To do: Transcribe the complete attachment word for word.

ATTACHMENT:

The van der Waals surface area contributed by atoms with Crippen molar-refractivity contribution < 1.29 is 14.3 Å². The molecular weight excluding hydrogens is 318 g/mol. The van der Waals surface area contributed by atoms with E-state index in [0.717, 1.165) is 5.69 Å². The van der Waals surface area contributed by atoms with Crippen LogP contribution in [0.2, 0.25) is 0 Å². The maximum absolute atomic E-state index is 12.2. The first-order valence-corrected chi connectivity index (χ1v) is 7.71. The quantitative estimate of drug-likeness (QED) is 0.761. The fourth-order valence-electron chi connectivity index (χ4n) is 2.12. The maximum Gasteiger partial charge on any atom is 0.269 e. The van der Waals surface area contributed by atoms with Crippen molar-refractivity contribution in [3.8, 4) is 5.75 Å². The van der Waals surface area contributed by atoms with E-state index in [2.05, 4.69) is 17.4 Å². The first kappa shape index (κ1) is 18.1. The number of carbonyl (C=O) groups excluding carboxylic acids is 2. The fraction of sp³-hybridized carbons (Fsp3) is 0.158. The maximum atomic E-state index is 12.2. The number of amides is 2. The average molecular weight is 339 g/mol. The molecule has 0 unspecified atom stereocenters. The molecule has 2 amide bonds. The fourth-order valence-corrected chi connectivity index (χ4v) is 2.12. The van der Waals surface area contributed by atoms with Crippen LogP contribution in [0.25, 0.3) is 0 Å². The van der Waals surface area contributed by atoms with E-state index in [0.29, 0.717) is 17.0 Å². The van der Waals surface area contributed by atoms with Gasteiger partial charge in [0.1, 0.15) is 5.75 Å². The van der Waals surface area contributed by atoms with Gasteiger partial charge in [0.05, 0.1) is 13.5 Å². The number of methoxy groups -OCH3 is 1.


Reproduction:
The van der Waals surface area contributed by atoms with Crippen molar-refractivity contribution < 1.29 is 14.3 Å². The molecular weight excluding hydrogens is 318 g/mol. The van der Waals surface area contributed by atoms with E-state index in [0.717, 1.165) is 5.69 Å². The van der Waals surface area contributed by atoms with Crippen LogP contribution in [0.2, 0.25) is 0 Å². The maximum absolute atomic E-state index is 12.2. The first-order valence-corrected chi connectivity index (χ1v) is 7.71. The quantitative estimate of drug-likeness (QED) is 0.761. The fourth-order valence-electron chi connectivity index (χ4n) is 2.12. The maximum Gasteiger partial charge on any atom is 0.269 e. The van der Waals surface area contributed by atoms with Crippen molar-refractivity contribution in [3.8, 4) is 5.75 Å². The van der Waals surface area contributed by atoms with E-state index in [2.05, 4.69) is 17.4 Å². The first kappa shape index (κ1) is 18.1. The number of carbonyl (C=O) groups excluding carboxylic acids is 2. The fraction of sp³-hybridized carbons (Fsp3) is 0.158. The maximum atomic E-state index is 12.2. The number of amides is 2. The average molecular weight is 339 g/mol. The molecule has 0 unspecified atom stereocenters. The molecule has 2 amide bonds. The fourth-order valence-corrected chi connectivity index (χ4v) is 2.12. The van der Waals surface area contributed by atoms with Crippen LogP contribution in [0.25, 0.3) is 0 Å². The van der Waals surface area contributed by atoms with E-state index in [0.29, 0.717) is 17.0 Å². The van der Waals surface area contributed by atoms with Gasteiger partial charge in [0.1, 0.15) is 5.75 Å². The van der Waals surface area contributed by atoms with Gasteiger partial charge in [0.05, 0.1) is 13.5 Å². The number of methoxy groups -OCH3 is 1.